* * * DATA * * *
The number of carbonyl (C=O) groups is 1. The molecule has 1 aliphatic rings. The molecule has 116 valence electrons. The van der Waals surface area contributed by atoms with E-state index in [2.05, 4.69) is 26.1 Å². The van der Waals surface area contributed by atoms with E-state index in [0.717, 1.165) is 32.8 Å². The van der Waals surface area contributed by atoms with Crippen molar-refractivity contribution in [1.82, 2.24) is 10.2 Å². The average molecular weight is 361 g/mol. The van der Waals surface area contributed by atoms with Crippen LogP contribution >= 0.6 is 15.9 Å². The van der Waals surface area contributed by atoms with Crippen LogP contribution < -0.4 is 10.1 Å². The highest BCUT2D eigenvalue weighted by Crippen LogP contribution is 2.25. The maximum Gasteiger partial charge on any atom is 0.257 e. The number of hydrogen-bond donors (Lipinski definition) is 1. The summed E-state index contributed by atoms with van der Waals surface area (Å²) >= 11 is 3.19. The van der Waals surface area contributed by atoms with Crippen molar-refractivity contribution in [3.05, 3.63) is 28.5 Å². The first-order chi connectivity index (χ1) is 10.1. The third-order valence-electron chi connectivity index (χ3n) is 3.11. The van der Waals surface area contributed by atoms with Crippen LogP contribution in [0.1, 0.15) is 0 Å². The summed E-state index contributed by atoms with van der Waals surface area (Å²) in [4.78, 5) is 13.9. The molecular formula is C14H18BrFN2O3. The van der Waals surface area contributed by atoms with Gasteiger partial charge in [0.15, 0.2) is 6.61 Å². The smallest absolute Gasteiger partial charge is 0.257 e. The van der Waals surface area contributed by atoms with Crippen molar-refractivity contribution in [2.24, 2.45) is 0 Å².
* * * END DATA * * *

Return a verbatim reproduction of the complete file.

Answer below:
The number of carbonyl (C=O) groups is 1. The molecule has 1 aliphatic rings. The molecule has 116 valence electrons. The van der Waals surface area contributed by atoms with E-state index in [2.05, 4.69) is 26.1 Å². The van der Waals surface area contributed by atoms with E-state index in [0.717, 1.165) is 32.8 Å². The van der Waals surface area contributed by atoms with Crippen molar-refractivity contribution in [1.82, 2.24) is 10.2 Å². The average molecular weight is 361 g/mol. The van der Waals surface area contributed by atoms with Crippen LogP contribution >= 0.6 is 15.9 Å². The van der Waals surface area contributed by atoms with Crippen LogP contribution < -0.4 is 10.1 Å². The highest BCUT2D eigenvalue weighted by Crippen LogP contribution is 2.25. The maximum Gasteiger partial charge on any atom is 0.257 e. The number of hydrogen-bond donors (Lipinski definition) is 1. The summed E-state index contributed by atoms with van der Waals surface area (Å²) >= 11 is 3.19. The van der Waals surface area contributed by atoms with Crippen molar-refractivity contribution in [3.05, 3.63) is 28.5 Å². The first-order chi connectivity index (χ1) is 10.1. The third-order valence-electron chi connectivity index (χ3n) is 3.11. The van der Waals surface area contributed by atoms with Crippen LogP contribution in [0.1, 0.15) is 0 Å². The summed E-state index contributed by atoms with van der Waals surface area (Å²) in [4.78, 5) is 13.9. The molecular formula is C14H18BrFN2O3. The van der Waals surface area contributed by atoms with Gasteiger partial charge in [0.15, 0.2) is 6.61 Å². The smallest absolute Gasteiger partial charge is 0.257 e. The van der Waals surface area contributed by atoms with Crippen molar-refractivity contribution in [2.24, 2.45) is 0 Å².